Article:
Ronda (Spain), a hidden gem in the Málaga region || Wanderwings

The Riding School (The Bullfighting Ring)

Inaugurated in 1785, Ronda’s Bullfighting Ring is one of the oldest in Spain. Now principally used as a museum, with the exception of the Corridas Goyescas every September. But within the walls of the Plaza, is the world renowned (among horseback riding lovers at least) Real Maestranza de Equitación de Ronda (The Royal Cavalry of Ronda). Dating back to 1573 is the oldest known brotherhood, and a stunning sight if you catch the youngsters training in the paddock. If not, well, you’ll have plenty of time to read about the evolution of the Spanish (Andalusian) horses, the Spanish step, and how it all started.

As an interesting fact, while there, we learnt that the origins of Bullfighting weren’t as it is today. Nothing to do with show and glitter. It was a training technique for the cavalry when these were not yet fully developed to their full potential. They would train with bulls as a way to learn to fight against unpredictable opponents. Over time, it evolved to what we know now.

Ronda (Spain), a hidden gem in the Málaga region || Wanderwings

After just a day in Ronda, we were left wanting more. But for 24 hours in the Sierra de Grazalema, these 4 must-sees will keep you entertained. Have you ever been to Ronda? What would you recommend for my next visit? Let me know in the comments below! :)[:es]Ronda es una de esas pequeñas ciudades de las que puede que hayas oido hablar, o no. Si eres fan de la literatura, es posible que hayas oido hablar de los veranos que tanto Hemingway como Welles pasaron en esta hermosa región. En cualquier caso, y a pesar de sus meros 40000 habitantes, esta ciudad ha encontrado el camino al corazón de muchos visitantes por sus propios méritos. Localizada en una región impresionante, Ronda se encuentra a 750 metros de altitud, dividida en dos por el río Guadalevín, y está rodeada por las colinas de la sierra de Grazalema en la provincia de Málaga. Los productos de cuero de alta calidad producidos en la regíon pueden ser motivo suficiente para muchos para visitar Ronda. Para otros, quizá, son los sitios históricos. En cualquier caso, Ronda parece tener algo para todos los gustos. Quien lo habría pensado. Durante nuestro viaje de 8 días por España descubrimos hasta que punto esta ciudad es increible.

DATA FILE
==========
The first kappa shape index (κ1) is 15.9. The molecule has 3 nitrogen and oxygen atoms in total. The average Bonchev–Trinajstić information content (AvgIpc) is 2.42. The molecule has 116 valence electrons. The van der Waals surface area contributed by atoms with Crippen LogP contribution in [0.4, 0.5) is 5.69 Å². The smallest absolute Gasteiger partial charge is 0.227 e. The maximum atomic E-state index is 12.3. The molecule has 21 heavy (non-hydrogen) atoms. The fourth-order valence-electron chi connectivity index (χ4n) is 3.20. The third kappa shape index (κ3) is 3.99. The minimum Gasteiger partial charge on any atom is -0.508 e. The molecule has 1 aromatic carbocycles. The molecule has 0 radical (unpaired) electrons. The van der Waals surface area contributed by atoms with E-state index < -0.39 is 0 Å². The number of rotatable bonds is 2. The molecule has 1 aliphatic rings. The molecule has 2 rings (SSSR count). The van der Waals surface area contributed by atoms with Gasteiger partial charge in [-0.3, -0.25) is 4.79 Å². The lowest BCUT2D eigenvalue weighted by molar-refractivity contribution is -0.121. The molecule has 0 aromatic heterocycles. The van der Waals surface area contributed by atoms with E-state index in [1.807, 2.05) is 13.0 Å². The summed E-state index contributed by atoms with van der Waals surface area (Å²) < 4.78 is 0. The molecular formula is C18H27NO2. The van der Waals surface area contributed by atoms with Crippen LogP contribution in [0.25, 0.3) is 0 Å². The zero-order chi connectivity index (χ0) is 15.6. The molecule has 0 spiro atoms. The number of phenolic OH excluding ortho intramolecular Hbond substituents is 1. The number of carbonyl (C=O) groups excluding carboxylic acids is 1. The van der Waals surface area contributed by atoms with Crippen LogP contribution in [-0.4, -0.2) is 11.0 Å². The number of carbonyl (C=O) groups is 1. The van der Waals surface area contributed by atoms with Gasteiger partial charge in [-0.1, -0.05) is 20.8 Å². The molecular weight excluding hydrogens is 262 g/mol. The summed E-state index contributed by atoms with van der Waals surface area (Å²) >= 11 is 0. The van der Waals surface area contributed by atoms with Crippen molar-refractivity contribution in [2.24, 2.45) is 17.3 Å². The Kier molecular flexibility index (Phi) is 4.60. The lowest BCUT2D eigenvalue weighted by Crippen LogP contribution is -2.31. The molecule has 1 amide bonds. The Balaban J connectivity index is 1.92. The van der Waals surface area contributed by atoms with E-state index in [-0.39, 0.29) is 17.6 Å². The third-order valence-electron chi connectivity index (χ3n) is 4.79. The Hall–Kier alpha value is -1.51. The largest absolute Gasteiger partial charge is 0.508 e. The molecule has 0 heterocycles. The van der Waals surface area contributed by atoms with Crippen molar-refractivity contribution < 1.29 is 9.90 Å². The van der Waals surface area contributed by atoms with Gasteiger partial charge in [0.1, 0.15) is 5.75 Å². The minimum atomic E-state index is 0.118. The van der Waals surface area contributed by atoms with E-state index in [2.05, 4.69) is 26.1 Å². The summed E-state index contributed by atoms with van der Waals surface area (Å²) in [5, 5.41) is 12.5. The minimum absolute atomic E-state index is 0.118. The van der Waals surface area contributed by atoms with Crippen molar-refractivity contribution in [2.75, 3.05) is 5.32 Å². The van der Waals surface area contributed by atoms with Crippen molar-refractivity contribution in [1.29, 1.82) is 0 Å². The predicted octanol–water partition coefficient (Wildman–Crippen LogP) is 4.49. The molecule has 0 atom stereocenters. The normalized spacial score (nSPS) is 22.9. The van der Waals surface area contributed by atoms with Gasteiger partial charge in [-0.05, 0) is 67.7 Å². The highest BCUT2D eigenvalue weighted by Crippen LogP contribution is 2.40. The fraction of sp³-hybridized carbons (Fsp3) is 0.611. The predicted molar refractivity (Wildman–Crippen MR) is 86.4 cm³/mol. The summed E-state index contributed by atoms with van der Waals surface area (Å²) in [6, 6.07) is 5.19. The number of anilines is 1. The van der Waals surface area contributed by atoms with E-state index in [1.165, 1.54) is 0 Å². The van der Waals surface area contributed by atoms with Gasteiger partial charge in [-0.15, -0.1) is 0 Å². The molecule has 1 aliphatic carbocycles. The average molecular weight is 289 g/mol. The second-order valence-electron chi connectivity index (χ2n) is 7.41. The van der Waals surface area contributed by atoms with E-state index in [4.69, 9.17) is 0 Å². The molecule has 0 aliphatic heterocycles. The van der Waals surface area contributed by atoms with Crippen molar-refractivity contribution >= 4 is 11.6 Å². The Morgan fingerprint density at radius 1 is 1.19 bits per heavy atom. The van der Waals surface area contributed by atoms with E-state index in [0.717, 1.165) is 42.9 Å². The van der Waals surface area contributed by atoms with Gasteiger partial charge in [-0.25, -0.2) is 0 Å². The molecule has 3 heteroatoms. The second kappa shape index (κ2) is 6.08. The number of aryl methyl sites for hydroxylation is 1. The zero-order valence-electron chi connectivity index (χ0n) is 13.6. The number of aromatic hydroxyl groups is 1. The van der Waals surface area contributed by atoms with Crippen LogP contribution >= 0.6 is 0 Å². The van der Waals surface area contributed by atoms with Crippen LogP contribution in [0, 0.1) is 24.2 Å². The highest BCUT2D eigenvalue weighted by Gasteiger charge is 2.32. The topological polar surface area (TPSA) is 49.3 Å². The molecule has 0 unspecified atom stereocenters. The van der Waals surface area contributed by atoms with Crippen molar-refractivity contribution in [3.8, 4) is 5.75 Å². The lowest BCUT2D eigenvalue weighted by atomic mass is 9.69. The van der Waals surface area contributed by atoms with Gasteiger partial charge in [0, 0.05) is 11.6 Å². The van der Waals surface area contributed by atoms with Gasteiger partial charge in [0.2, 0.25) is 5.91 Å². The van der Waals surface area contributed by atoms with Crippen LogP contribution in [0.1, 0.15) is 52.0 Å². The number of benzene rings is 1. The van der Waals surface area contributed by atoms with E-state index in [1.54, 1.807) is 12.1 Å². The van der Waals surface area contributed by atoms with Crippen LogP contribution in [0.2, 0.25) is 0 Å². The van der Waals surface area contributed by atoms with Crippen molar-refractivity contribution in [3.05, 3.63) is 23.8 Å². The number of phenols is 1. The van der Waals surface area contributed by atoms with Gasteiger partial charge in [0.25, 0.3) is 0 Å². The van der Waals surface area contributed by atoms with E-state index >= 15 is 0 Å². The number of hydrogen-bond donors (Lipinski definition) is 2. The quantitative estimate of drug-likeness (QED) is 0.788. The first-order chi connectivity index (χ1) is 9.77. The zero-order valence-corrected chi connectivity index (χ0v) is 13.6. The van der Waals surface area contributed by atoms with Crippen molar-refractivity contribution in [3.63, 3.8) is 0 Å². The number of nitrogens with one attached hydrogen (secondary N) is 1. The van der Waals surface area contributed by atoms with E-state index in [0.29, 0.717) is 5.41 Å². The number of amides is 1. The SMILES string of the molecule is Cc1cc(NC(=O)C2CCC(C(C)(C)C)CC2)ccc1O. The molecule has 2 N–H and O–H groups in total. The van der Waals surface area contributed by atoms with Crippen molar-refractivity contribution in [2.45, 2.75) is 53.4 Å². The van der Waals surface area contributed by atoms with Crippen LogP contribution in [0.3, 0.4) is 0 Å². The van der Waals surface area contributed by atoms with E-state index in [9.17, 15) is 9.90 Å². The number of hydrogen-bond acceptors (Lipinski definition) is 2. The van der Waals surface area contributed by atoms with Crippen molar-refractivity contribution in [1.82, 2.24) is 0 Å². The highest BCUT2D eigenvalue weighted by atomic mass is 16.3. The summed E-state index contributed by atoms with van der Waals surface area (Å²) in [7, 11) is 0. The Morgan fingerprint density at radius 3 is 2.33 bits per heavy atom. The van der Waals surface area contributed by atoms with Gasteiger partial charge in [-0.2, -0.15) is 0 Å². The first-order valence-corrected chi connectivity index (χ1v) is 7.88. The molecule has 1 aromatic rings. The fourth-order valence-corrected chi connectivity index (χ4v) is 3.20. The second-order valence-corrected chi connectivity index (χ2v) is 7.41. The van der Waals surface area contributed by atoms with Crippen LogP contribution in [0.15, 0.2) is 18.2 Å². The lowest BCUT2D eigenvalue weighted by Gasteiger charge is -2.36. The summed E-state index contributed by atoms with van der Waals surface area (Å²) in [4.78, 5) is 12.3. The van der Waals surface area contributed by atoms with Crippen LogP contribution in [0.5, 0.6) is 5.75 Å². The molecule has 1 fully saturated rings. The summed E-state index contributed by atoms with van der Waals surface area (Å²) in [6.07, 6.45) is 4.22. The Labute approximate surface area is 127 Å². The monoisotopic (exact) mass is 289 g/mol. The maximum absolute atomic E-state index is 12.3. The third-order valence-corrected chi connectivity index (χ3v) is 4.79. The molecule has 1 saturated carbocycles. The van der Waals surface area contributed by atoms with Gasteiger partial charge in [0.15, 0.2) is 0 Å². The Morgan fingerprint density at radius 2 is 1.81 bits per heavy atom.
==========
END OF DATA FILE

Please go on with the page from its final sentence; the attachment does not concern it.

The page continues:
Ronda (Spain), a hidden gem in the Málaga region || Wanderwings

Los Puentes

Los tres puentes que conectan las diferentes partes de Ronda son uno de los principales atractivos en esta ciudad.

El “Puente Romano o Puente de San Miguel” es el puente original de Ronda, y a pesar de su nombre, fué construido por los Moros. Este puente conectaba la ciudad con la puerta principal. Encontrarás este puente bajando en dirección hacia los Baños Árabes de los siglos XI y XII.

El “Puente Viejo o Puente Árabe“ es el más antiguo de los tres puentes de Ronda. Su origen es controvertido pero por la información que se conserva, es probable que también fuera construido por los árabes, y reconstruido en 1616 trás ser destruido completamente por una riada. Este puente conectaba la ciudad con el barrio del mercado.

El más reciente de los tres, el “Puente Nuevo”, que en realidad tiene más de 200 años de antigüedad -fué terminado en 1793- es el que proporciona las vistas más espectaculares de la garganta del río Guadalevín. 120m sobre el río, este puente tardó 42 años en construirse. Si te apetece una mini aventura como a nosotros, puedes bajar hasta la maquinaria debajo del puente, o aún más allá, hasta el rio mismo. Si te animas, asegurate de llevar el calzado adecuado ya que estará algo resbaladizo.